UX: A few words on engagement

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Engagement: the word which was proclaimed the main slogan of the World Usability Day. Various meetings, conferences and UX workshops around the world have focused on it. Why? Because – if you want your project to be done properly – obtaining your designers’, clients’ and users’ engagement is a must.


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There are many reasons you should fight for the engagement of each and every stakeholder in the project, here are some reasons I find most important:

1. Engagement equals better communication

Engaged parties communicate with each other more frequently, which affects the smooth execution of a project. Efficient, bilateral communication creates a stron relationship between those involved in it; however, if it takes the form of a monologue because one of the parties is reserved and rarely reacts, it negatively affects the attitude of the other stakeholders. Think about it, when do you work on a project more efficiently and with greater engagement? Is it when you have to ask for every acceptance, opinion, answer several times? Or is it when you receive the answers quickly and in a timely manner?

2. Engagement means better understanding

By engaging in relations with other stakeholders we are able to better understand their needs and motivations as well as fears and reservations. In case of the clients it allows us to better define their requirements, understand the business situation in which they operate and sense the relations and arrangements inside the company. When it comes to end users we can empathize with them better, understand the context in which they use products and services we are interested in. As a result we can avoid risk related to the transference of our own – not necessarily accurate – beliefs and opinions to the solutions we design.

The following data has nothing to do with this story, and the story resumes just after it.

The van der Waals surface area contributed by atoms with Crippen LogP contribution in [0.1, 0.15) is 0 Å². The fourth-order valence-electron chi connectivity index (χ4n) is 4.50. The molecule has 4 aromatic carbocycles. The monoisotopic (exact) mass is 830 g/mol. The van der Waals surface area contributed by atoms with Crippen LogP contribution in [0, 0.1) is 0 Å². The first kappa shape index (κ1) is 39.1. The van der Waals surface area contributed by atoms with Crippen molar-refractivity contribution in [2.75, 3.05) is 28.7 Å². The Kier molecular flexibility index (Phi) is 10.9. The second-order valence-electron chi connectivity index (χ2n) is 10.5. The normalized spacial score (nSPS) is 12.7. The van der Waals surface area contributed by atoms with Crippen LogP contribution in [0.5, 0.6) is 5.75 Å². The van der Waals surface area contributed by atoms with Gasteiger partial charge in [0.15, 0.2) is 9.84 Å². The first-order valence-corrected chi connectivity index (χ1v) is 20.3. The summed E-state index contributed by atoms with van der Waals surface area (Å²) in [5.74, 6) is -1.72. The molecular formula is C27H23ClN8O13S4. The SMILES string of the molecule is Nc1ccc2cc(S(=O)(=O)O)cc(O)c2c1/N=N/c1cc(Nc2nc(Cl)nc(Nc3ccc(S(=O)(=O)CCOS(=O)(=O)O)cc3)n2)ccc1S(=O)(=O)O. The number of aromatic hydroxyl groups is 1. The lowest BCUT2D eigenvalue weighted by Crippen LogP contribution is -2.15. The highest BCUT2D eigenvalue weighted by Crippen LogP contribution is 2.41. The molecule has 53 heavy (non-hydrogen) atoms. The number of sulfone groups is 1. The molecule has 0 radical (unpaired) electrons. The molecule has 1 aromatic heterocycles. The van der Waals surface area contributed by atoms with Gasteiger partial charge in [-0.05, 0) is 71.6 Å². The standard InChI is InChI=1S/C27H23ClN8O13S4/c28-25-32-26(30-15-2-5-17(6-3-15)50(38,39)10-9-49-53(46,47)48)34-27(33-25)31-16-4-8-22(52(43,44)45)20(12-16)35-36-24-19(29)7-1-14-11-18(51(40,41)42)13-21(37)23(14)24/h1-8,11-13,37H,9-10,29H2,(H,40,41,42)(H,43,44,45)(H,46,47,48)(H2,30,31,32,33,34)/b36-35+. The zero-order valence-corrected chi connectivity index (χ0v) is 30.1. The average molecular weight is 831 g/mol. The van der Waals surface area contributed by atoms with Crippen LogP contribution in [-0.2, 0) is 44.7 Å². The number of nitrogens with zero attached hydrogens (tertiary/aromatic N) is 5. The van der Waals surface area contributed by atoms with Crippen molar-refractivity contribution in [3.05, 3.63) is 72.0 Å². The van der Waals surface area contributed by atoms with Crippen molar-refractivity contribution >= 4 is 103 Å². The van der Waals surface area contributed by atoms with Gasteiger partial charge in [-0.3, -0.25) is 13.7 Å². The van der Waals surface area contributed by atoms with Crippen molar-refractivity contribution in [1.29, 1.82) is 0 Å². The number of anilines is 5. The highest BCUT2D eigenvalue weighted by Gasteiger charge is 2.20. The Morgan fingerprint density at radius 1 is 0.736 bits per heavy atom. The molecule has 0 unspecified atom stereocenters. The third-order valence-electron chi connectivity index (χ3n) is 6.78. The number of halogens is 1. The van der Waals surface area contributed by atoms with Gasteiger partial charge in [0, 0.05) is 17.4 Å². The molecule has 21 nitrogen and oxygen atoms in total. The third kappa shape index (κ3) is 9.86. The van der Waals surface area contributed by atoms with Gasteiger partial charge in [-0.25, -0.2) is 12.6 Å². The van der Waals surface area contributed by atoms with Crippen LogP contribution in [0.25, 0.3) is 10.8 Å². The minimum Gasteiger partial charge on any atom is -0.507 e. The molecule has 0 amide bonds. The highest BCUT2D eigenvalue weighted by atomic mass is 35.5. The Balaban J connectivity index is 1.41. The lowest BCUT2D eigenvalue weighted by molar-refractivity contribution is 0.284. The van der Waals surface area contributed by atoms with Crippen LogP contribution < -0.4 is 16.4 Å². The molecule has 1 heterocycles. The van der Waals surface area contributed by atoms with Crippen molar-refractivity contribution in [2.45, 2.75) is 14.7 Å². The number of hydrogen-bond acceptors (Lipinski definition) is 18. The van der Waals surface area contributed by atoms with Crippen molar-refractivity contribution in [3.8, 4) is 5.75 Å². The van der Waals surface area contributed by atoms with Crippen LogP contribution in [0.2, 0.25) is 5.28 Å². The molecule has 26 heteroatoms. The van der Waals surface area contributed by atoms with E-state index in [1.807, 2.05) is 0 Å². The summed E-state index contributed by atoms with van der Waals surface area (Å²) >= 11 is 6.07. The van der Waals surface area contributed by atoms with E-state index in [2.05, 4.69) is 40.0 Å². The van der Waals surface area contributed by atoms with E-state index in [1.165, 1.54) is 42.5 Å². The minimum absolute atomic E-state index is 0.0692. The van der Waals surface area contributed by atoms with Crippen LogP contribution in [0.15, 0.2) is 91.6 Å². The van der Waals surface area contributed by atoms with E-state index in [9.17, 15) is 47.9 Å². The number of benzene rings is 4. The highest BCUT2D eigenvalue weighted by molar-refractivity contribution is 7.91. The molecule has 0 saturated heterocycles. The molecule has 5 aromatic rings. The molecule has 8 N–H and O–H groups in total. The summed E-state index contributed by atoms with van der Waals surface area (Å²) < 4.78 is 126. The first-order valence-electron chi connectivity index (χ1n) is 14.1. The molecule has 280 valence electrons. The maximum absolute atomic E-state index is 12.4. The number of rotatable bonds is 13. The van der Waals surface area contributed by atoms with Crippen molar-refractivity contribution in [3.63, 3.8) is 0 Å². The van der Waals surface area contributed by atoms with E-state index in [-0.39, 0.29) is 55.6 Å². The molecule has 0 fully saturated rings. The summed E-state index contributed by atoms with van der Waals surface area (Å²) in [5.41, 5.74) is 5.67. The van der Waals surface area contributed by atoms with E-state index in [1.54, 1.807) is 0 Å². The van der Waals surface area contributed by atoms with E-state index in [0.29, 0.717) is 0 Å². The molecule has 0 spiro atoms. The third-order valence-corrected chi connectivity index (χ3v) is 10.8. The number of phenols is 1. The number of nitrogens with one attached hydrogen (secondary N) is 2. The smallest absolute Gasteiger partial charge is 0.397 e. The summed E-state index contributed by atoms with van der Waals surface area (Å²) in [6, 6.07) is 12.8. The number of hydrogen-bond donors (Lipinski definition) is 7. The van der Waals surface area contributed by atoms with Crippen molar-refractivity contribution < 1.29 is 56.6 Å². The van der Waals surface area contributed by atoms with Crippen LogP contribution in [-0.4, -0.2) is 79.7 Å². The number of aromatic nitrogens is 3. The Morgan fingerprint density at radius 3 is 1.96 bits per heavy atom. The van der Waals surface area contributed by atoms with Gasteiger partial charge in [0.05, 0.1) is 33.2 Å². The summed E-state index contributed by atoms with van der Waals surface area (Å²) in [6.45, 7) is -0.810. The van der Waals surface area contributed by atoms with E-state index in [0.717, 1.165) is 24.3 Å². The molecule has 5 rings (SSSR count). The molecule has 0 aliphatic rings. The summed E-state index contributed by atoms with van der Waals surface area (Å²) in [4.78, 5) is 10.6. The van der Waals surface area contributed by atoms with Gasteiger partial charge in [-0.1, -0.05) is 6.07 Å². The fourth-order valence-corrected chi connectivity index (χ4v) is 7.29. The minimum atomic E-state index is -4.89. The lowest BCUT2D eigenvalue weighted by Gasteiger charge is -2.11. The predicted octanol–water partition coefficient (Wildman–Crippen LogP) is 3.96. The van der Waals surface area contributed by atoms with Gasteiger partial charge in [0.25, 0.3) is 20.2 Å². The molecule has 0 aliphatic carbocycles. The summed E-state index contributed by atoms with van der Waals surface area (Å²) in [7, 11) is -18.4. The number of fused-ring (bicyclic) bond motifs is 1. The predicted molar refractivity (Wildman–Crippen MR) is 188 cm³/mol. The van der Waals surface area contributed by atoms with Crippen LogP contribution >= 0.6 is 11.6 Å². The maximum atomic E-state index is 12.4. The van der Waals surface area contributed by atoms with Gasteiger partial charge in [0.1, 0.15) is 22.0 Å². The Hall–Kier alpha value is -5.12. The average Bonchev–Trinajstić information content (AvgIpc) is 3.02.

3. Engagement means better effects of work

Engagement makes products and services better and more valuable. Since we better understand other parties we can create solutions which meet the requirements of the users by providing them with functions they really need and the clients receive a product that meets their business goals.

4. Engagement equals increased satisfaction

Using various methods of building engagement in the project increases the satisfaction of the participants of the project. Sometimes easy solutions are enough: asking the client to make notes during user testing; inviting end users to take part in unusual exploratory research; presenting the effects of work to the team etc. This makes the stakeholders develop the sensation that they are creating something of value, something worth working towards.

5. Engagement prevents getting stuck in a rut

Thanks to other, more non-standard methods of building engagement (gamestorming, gamification, storytelling etc.) no one gets bored during even the longest projects and doesn’t lose their engagement. Appropriately selected solutions allow for maintaining or arousing the fading enthusiasm or awakening it in people who just joined the project or those that don’t feel responsible for the end result.

In short, engagement may transform your project into good fun.
And who doesn’t like to have fun?


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Published January 21, 2015